Subterranean Life On Earth – and Mars?

"I do believe there is life inside the planet Mars, maybe 50 to 100 meters below the surface. But there is a long way to go to demonstrate that."

- Physicist Vittorio Formisano, Principal Investigator, PSF Mars Orbiter 

Microbiologist and atmospheric chemist, Penelope Boston, Ph.D., explores caves in New Mexico and Mexico looking for organisms (B&W inset is bacteria) that feed off a wide variety of minerals. Her evolving "Field Guide to Cave and Subterranean Microbes" might help in search for past, or present, life on Mars. Image © by Val Hadreth-Wether.
Microbiologist and atmospheric chemist, Penelope Boston, Ph.D., explores caves in New Mexico and Mexico looking for organisms (B&W inset is bacteria) that feed off a wide variety of minerals. Her evolving "Field Guide to Cave and Subterranean Microbes" might help in search for past, or present, life on Mars. Image © by Val Hadreth-Wether.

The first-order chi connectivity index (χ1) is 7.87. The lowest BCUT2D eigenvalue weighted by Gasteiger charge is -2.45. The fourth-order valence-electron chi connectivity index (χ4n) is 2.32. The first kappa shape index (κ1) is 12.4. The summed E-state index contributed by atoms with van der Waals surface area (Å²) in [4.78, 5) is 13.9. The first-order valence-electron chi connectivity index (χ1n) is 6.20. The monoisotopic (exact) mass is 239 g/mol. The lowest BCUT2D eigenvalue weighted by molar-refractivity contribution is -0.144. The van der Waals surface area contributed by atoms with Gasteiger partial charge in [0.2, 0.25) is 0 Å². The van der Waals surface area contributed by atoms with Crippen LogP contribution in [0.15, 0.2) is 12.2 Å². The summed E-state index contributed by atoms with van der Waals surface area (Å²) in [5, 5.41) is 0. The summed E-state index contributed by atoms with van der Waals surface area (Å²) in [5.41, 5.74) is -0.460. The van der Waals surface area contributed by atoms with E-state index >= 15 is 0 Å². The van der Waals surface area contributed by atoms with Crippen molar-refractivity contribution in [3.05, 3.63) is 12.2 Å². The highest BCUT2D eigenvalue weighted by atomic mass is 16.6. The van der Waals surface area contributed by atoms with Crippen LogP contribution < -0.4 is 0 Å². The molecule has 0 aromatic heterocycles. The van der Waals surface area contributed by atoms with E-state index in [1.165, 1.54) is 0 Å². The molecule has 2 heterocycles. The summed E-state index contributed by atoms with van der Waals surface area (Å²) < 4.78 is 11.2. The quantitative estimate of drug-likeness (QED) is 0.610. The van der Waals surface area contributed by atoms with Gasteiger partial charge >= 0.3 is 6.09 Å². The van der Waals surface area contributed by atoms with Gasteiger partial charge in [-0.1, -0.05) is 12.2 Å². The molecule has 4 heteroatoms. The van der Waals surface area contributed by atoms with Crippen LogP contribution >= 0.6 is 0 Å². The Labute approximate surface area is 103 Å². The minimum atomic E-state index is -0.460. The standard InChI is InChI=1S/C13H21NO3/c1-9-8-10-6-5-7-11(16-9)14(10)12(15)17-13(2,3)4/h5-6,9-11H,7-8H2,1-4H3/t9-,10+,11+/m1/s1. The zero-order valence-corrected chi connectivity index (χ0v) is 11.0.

March 4, 2005  Socorro, New Mexico - Last week at the first European Space Agency Mars Express Orbiter conference in The Netherlands, the Italian physicist Vittorio Formisano presented data about not only methane and water vapor in the Martian atmosphere, but formaldehyde. Small amounts of formaldehyde had also been reported by NASA and attributed to the oxidation and break down of methane.

 

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